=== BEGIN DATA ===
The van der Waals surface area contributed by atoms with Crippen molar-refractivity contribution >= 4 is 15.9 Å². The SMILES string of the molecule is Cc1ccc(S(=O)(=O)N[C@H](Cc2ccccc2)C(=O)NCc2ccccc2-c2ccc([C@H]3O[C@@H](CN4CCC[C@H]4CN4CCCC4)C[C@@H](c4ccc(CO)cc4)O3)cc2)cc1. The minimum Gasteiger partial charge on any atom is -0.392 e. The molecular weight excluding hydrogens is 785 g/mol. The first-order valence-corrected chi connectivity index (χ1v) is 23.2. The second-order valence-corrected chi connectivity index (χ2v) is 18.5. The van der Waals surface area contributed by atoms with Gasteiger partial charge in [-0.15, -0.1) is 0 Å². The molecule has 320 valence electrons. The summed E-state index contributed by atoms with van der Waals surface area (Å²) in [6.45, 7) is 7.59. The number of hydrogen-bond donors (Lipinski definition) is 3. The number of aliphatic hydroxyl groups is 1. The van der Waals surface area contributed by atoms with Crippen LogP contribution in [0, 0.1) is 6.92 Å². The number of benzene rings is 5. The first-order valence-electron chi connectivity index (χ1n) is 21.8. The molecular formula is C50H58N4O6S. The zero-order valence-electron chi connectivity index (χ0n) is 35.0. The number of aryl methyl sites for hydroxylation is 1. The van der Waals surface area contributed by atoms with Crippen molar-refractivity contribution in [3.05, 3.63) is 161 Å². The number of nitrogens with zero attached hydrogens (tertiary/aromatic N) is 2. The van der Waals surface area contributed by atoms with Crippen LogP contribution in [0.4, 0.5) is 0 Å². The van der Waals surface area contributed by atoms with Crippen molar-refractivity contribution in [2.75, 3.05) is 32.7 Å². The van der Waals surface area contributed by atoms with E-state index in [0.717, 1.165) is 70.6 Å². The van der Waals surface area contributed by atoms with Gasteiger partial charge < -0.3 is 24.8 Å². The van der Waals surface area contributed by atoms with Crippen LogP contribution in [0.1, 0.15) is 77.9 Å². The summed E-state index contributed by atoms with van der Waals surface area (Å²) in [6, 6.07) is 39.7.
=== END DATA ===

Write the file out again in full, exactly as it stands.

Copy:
The van der Waals surface area contributed by atoms with Crippen molar-refractivity contribution >= 4 is 15.9 Å². The SMILES string of the molecule is Cc1ccc(S(=O)(=O)N[C@H](Cc2ccccc2)C(=O)NCc2ccccc2-c2ccc([C@H]3O[C@@H](CN4CCC[C@H]4CN4CCCC4)C[C@@H](c4ccc(CO)cc4)O3)cc2)cc1. The minimum Gasteiger partial charge on any atom is -0.392 e. The molecular weight excluding hydrogens is 785 g/mol. The first-order valence-corrected chi connectivity index (χ1v) is 23.2. The second-order valence-corrected chi connectivity index (χ2v) is 18.5. The van der Waals surface area contributed by atoms with Gasteiger partial charge in [-0.15, -0.1) is 0 Å². The molecule has 320 valence electrons. The summed E-state index contributed by atoms with van der Waals surface area (Å²) in [6.45, 7) is 7.59. The number of hydrogen-bond donors (Lipinski definition) is 3. The number of aliphatic hydroxyl groups is 1. The van der Waals surface area contributed by atoms with Crippen LogP contribution in [0, 0.1) is 6.92 Å². The number of benzene rings is 5. The first-order valence-electron chi connectivity index (χ1n) is 21.8. The molecular formula is C50H58N4O6S. The zero-order valence-electron chi connectivity index (χ0n) is 35.0. The number of aryl methyl sites for hydroxylation is 1. The van der Waals surface area contributed by atoms with Crippen molar-refractivity contribution in [3.05, 3.63) is 161 Å². The number of nitrogens with zero attached hydrogens (tertiary/aromatic N) is 2. The van der Waals surface area contributed by atoms with Crippen LogP contribution in [0.4, 0.5) is 0 Å². The van der Waals surface area contributed by atoms with Crippen molar-refractivity contribution in [2.75, 3.05) is 32.7 Å². The van der Waals surface area contributed by atoms with E-state index in [0.717, 1.165) is 70.6 Å². The van der Waals surface area contributed by atoms with Gasteiger partial charge < -0.3 is 24.8 Å². The van der Waals surface area contributed by atoms with Crippen LogP contribution in [0.1, 0.15) is 77.9 Å². The summed E-state index contributed by atoms with van der Waals surface area (Å²) in [6, 6.07) is 39.7.